special ethics. Friesen holds to a special ethics, in contrast to natural law views which aim at a purely rational and therefore general ethics.
Any commitment to special ethics sets up a serious problem for those who take this position. The heart of the problem arises when one claims that ethical norms must apply to all people while, at the same time, holding that the ethical principles from which the norms come cannot be agreed to by all people.
From one point of view Friesen’s book is a sustained effort to provide a solution to this problem. The heart of his solution rests on the idea of
mediating principles. These mediating principles are necessary because
no direct application of theological-ethical norms to political reality can be made, since political institutions exist for quite different purposes than the church.8
The central question for Friesen is how to apply norms to situations in which they are not directly applicable. The solution is to make the application indirectly by way of mediating principles, principles that are true to the spirit of Christianity but stated in terms understood by the state. In essence mediating principles are viewed as a translation from theological language to political language.
Friesen’s way of handling the central problem of special ethics suggests that the difficulty is how to make things clear. To suggest a kind of translation as a solution is to think of the central problem as one of understanding. But the real problem is not that non-believers do not understand the Christian, the real problem is that non-believers have no reason to accept the position of the Christian. The central problem is a logical problem, an essential inability to find an agreed upon starting point.
To think of the difficulty as one of understanding is to place the emphasis in the wrong place. The central difficulty is one of justification and acceptance. It is one thing to understand a position, it is another thing to accept it as valid. Friesen is, of course, quite concerned that the Christian claim not only be understood but also be accepted. The problem is that these two different tasks are blurred in such a way as to obscure the lack of grounds for acceptance. There seems to be an assumption that if understanding is sufficiently complete acceptance will automatically follow.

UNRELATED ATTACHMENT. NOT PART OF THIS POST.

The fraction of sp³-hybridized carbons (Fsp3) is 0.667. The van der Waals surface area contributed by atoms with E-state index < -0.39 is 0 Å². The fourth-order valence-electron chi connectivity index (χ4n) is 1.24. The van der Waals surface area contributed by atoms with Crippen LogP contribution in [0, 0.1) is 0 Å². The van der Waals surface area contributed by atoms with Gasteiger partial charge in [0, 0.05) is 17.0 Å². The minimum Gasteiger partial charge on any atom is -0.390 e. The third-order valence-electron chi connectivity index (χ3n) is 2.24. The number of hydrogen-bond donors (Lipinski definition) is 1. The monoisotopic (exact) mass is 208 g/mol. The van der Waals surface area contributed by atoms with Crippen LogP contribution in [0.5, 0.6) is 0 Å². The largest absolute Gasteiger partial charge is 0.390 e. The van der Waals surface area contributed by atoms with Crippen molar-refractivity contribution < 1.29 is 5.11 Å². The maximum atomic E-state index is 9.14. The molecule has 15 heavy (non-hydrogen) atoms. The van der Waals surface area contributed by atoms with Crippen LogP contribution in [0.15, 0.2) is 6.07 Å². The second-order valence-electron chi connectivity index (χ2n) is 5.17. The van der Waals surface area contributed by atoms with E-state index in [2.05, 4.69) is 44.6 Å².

Friesen claims to hold the following things to be simultaneously true:
[L]oyalty to the
Christ paradigm is the final standard by which to evaluate Christian action.... It is neither possible nor proper, then, for Christians to attempt to develop the norms for politics on independent rational or philosophical grounds apart from revelation.9
It is the task of the Christian from a Christian narrative context to give an account of an alternative definition of justice and in the context of the public arena of debate rationally explain why a Christian definition of justice is more adequate.10
It is clear, not only from this last quote but from the whole argument of the book, that Friesen is committed to showing non-Christians, on their own grounds, i.e., without reference to faith, that they ought to accept the validity of the Christian norms of action as translated by the mediating principles.
This raises the question of the status of the mediating principles vis a vis faith. The mediating principles would have to be purely rational in order to persuade the non-believer that the Christian idea of morality (justice) is preferable (more adequate). If the mediating principles are purely rational and sufficient to persuade the non-believer, then they would suffice in and of themselves, making faith unnecessary.
Can the mediating principles be known on purely rational grounds? Then they surely cannot be adequate translations of what cannot be known on those grounds alone. Are they principles that are grounded in a faith perspective? Then how can they be rationally persuasive to people without that perspective? Either mediating principles are persuasive on purely rational grounds, in which case their source in faith is irrelevant, or they make essential reference beyond reason, in which case they cannot be persuasive to the non-believer.
The mediating principles might be understood hypothetically but how could they be accepted, i.e., how could they be shown to be true from a non-faith perspective? How can they be understood by persons who operate by reason alone or from a different faith perspective? Do they need another set of mediating principles? Friesen’s effort to escape this dilemma is as follows: